Following directives from his superiors, Friend was ordered to collect intelligence on ordinary families participating in school board discussions, including covertly photographing the license plates of parents attending the meetings.
It dawned on Friend that what he was doing was wrong when he realized that he had previously expressed disapproval of political aspects of his own children’s school curriculum. Friend looked back on an instance where a colleague learned of his engagement with his children’s teachers on the matter and glibly joked that one day he might be investigated for being an extremist.
The final straw for Friend was when his team was ordered to execute a military style SWAT raid on the home of 20-year-old Tyler Bensch. As an agent in the SWAT unit, Friend told the House that he participated in over 150 arrests of violent felony suspects throughout his career and yet had never needed to deploy such dangerous tactics. Bensch, who was only being charged with a misdemeanor crime related to entering the Capitol, had offered to surrender peacefully.
The FBI holds that Bensch was allegedly a member of the conservative Three Percent Militia, and it is implied that they wanted to send this young political activist a message. Friend refused this order, citing it as an abuse of authority, and did not participate in the subsequent siege.
Marcus Allen, a decorated war veteran working as a Staff Operation Specialist in the FBI’s Charlotte field office drew the ire of superiors for gathering intelligence that challenged the media and government’s official story about what transpired on January 6th. Allen, who is black, was the Charlotte FBI’s employee of the year and held a security clearance for 20 years before suddenly losing it when he brought the selective use of intelligence to fabricate a political narrative to the attention of his bosses.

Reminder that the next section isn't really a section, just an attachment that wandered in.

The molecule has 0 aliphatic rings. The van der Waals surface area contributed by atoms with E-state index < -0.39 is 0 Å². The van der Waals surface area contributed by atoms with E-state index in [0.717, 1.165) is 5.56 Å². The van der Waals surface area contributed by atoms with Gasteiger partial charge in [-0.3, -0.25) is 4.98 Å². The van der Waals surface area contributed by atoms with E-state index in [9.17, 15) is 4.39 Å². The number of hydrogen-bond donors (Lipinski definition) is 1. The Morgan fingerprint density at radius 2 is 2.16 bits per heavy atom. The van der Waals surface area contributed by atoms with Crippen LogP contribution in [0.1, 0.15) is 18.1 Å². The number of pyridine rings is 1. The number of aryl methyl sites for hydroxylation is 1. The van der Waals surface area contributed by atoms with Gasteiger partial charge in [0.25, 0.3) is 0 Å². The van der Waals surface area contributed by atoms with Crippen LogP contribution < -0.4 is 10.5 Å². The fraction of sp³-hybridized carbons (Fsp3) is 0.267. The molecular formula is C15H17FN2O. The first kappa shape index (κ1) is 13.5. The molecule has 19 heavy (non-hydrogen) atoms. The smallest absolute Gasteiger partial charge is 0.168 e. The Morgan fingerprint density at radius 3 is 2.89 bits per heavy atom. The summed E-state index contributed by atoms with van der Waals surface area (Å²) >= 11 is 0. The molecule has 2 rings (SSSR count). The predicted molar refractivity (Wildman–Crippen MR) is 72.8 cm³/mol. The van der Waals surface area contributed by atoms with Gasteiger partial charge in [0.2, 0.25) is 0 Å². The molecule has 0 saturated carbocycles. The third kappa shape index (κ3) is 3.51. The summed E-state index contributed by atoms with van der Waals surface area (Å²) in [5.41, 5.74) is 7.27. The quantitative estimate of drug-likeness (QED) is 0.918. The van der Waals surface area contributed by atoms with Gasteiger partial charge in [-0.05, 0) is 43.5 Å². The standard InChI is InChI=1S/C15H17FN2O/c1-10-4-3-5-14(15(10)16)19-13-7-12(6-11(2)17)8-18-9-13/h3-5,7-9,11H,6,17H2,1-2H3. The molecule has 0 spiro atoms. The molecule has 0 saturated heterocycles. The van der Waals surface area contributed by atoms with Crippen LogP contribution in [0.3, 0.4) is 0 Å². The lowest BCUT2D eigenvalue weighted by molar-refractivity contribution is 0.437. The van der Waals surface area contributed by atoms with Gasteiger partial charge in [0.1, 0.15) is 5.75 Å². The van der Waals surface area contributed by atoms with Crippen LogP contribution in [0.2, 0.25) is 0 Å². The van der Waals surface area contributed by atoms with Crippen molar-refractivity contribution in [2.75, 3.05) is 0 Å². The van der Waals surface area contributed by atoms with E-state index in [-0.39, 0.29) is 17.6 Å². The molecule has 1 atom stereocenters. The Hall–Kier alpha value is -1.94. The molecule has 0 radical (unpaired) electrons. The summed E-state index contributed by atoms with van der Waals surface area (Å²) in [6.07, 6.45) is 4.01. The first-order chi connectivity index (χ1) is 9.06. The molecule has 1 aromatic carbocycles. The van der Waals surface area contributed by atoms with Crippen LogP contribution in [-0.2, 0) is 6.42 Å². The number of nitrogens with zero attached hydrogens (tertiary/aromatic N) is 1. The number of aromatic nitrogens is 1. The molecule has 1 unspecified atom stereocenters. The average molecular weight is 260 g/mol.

The most eye-opening moment of the hearing was video testimony from the Boston FBI’s Intelligence supervisor George Hill. Hill recalled how after requesting the 11,000 hours of surveillance camp footage related to the January 6th protest at the Capitol, he was refused access by his superiors due to fear that undercover federal agents and informants were on tape committing crimes and could be identified.
The men, all working January 6th cases in different parts of the country, found similar opaqueness when investigating the alleged insurrectionists. The facts point to a high-level government conspiracy, where even many rank-and-file FBI agents were being given evidence need-to-know basis while building their respective criminal cases.
The whistleblowers also stated that there are many other FBI agents with additional complaints about corruption and abuses at the Bureau, but they are too afraid to speak out.
The most heartfelt moment came at the end, when an indignant O’Boyle said he was advising other agents not to come forward, “The FBI will crush you. This government will crush you and your family if you try to expose the truth about things they are doing that are wrong.”
Some Republican’s on the Committee sought to carefully distance themselves from calls to defund and abolish the FBI, but the sentiment continues to grow. Matt Gaetz reiterated his opinion that the FBI must be “defunded” and “defanged,” while Marjorie Taylor Greene has introduced articles of impeachment against FBI Director Christopher Wray. It remains to be seen whether these individuals, who are known for empty self-promoting antics, are interested in taking serious steps towards reforming what many believe is America’s very own Stasi.